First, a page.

I was eleven years old when my family uprooted our lives in South Jordan, Utah and moved to Ogden Valley—a group of three small country towns to the north of Salt Lake City. Although it’s only about an hour by car, it may as well be a thousand miles when you’re eleven. As a Monte Vista Mustang converted to a Valley Elementary Bulldog, I was desperately trying to find a place among my new peers while missing my old friends.
After a few weeks, I started to bond with another newcomer at the school—a feisty chap named Carlos. He had long, unkept hair, huge studs in his ears, and was always trying to fight people. I was the complete opposite, but we enjoyed each other’s company for some odd reason. There was another boy at the school named Rodger, who had been there for years and seemed to struggle with nearly everything, including making friends.
One particular day at recess, we were casually shooting hoops on the basketball court. Carlos was on the other end, and I found myself with Rodger, who was struggling to get the ball within a few feet of the rim. He was trying so hard with a look of defeat on his face. I wasn’t any better at basketball (probably worse), but quickly found the situation humorous and repeatedly called across the court to Carlos, trying to get his attention so we could laugh at Rodger together.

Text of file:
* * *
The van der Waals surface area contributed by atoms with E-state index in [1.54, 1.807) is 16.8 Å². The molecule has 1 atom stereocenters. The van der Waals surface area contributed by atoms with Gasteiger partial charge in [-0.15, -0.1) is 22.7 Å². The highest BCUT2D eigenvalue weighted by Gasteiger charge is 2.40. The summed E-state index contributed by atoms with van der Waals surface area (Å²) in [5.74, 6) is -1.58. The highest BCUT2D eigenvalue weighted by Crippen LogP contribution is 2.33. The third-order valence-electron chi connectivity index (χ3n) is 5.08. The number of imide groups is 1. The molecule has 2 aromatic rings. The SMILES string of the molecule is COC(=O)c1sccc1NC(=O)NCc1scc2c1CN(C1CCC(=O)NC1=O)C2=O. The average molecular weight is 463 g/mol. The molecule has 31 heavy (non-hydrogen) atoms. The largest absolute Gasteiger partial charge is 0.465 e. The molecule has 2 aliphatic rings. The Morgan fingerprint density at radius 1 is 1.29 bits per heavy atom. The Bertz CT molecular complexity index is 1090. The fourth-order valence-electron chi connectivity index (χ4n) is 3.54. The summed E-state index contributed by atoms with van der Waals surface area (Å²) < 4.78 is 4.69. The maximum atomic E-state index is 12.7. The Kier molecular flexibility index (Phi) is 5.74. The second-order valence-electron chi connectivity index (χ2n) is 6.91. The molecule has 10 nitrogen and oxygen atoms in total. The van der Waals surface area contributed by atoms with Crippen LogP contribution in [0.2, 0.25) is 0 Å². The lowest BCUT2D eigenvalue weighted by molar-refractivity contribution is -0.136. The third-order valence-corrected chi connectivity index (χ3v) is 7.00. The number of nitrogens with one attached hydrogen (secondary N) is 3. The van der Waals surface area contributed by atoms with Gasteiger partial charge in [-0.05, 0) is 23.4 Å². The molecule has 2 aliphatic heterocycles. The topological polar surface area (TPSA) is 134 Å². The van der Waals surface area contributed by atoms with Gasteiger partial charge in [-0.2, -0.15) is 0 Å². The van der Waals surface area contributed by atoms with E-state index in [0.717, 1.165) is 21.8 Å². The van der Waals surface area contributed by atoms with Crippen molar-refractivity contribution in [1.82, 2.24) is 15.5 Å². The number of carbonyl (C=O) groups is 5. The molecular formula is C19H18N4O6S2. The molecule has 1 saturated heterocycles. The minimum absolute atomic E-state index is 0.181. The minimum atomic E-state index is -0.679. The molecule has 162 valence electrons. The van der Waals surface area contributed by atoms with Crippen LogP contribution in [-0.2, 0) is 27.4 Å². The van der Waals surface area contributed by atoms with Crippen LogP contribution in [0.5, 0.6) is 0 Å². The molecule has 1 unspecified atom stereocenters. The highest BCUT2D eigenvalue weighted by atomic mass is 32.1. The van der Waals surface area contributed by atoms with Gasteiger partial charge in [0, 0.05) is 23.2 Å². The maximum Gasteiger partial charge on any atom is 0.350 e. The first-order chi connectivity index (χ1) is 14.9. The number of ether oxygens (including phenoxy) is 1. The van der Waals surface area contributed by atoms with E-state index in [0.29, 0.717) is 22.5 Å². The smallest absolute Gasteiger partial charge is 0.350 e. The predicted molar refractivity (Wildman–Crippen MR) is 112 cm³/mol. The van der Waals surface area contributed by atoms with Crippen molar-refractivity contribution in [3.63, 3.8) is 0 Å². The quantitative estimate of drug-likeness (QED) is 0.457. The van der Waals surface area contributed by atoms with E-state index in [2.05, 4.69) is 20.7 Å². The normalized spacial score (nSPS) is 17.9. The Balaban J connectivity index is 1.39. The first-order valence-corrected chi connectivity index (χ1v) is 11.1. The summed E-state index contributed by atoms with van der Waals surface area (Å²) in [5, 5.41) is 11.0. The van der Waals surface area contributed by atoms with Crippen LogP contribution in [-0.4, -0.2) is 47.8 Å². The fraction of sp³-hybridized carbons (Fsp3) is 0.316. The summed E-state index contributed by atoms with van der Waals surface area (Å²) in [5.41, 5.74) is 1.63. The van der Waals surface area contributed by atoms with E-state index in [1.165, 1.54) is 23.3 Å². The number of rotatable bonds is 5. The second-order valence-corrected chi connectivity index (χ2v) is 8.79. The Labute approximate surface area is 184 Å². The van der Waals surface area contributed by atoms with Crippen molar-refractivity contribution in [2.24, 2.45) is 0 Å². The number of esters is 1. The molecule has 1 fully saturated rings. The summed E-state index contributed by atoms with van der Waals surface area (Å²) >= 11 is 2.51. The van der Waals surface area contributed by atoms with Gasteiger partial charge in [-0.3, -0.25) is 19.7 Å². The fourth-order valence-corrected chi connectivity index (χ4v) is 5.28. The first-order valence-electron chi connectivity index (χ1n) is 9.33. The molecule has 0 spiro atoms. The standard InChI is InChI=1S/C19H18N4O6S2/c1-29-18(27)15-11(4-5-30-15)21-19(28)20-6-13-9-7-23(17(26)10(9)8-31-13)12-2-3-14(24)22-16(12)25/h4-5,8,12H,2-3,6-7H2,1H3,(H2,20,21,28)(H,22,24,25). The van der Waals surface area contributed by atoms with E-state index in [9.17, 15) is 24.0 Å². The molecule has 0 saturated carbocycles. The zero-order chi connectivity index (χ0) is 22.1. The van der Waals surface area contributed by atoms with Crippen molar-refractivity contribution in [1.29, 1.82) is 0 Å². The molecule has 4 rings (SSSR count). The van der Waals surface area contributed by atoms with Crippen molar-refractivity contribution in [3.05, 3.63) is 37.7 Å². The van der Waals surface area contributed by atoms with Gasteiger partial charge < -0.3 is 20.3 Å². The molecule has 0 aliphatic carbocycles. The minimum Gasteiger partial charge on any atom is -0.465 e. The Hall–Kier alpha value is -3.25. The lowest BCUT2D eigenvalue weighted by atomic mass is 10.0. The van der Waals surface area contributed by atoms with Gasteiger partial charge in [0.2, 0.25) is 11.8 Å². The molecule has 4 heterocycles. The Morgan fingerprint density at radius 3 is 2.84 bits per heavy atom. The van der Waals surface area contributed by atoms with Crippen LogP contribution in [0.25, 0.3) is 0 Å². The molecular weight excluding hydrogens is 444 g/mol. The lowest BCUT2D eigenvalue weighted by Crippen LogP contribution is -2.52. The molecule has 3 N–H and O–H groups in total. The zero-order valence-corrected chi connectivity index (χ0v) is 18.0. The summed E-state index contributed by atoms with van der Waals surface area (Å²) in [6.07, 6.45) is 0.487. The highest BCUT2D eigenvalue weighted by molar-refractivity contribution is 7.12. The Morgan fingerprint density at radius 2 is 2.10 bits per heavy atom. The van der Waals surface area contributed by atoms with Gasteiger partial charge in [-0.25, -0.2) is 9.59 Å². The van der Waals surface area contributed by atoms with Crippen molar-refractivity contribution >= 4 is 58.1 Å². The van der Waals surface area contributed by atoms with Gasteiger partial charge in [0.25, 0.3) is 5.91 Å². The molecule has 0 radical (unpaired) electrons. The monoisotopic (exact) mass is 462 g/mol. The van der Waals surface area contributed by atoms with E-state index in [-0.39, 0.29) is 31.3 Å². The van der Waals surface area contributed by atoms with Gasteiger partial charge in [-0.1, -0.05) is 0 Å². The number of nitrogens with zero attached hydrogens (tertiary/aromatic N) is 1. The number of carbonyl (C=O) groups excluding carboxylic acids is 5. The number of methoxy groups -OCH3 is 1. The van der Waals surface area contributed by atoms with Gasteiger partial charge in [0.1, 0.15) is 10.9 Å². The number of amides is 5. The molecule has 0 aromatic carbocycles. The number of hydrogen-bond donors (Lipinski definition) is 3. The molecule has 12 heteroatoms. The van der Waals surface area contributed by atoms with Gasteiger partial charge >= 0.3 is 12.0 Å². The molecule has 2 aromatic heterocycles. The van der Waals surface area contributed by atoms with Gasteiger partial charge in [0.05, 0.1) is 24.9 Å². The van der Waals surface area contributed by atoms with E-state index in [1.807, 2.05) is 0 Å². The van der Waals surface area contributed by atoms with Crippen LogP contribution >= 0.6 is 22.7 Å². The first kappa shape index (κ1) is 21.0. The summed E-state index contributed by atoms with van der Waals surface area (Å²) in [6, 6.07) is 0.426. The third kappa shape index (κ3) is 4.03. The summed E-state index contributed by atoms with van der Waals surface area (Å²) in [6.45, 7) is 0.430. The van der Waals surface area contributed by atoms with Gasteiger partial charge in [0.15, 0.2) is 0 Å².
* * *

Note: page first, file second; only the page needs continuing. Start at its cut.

As I was calling out, I heard another voice behind me. My teacher, Mrs. Kiesel, had seen what was happening—Rodger struggling to make a shot, my excited grin as I got ready to laugh at him, and Carlos turning his head with the same excited grin starting to form on his face. She never said a word other than calling out my name, but she gave me a look that I clearly remember to this day. A look that said, “What are you doing, Jason? Can’t you see that he’s struggling? What kind of person laughs at that?”
It immediately wiped the grin from my face and I felt like trash as I realized what I was doing. I hadn’t been exposed to much bullying up to that point, but in that moment I knew I didn’t want to be one. Carlos and I always tried to be supportive of Rodger from that day on, and I resolved to not only love people as they are, but to always see someone as the person they’re trying to become rather than the person they are today. It was a simple lesson, but one that I still think about a lot sixteen years later. So thank you, Mrs. Kiesel, for teaching me one of the most important lessons of my life without saying a word.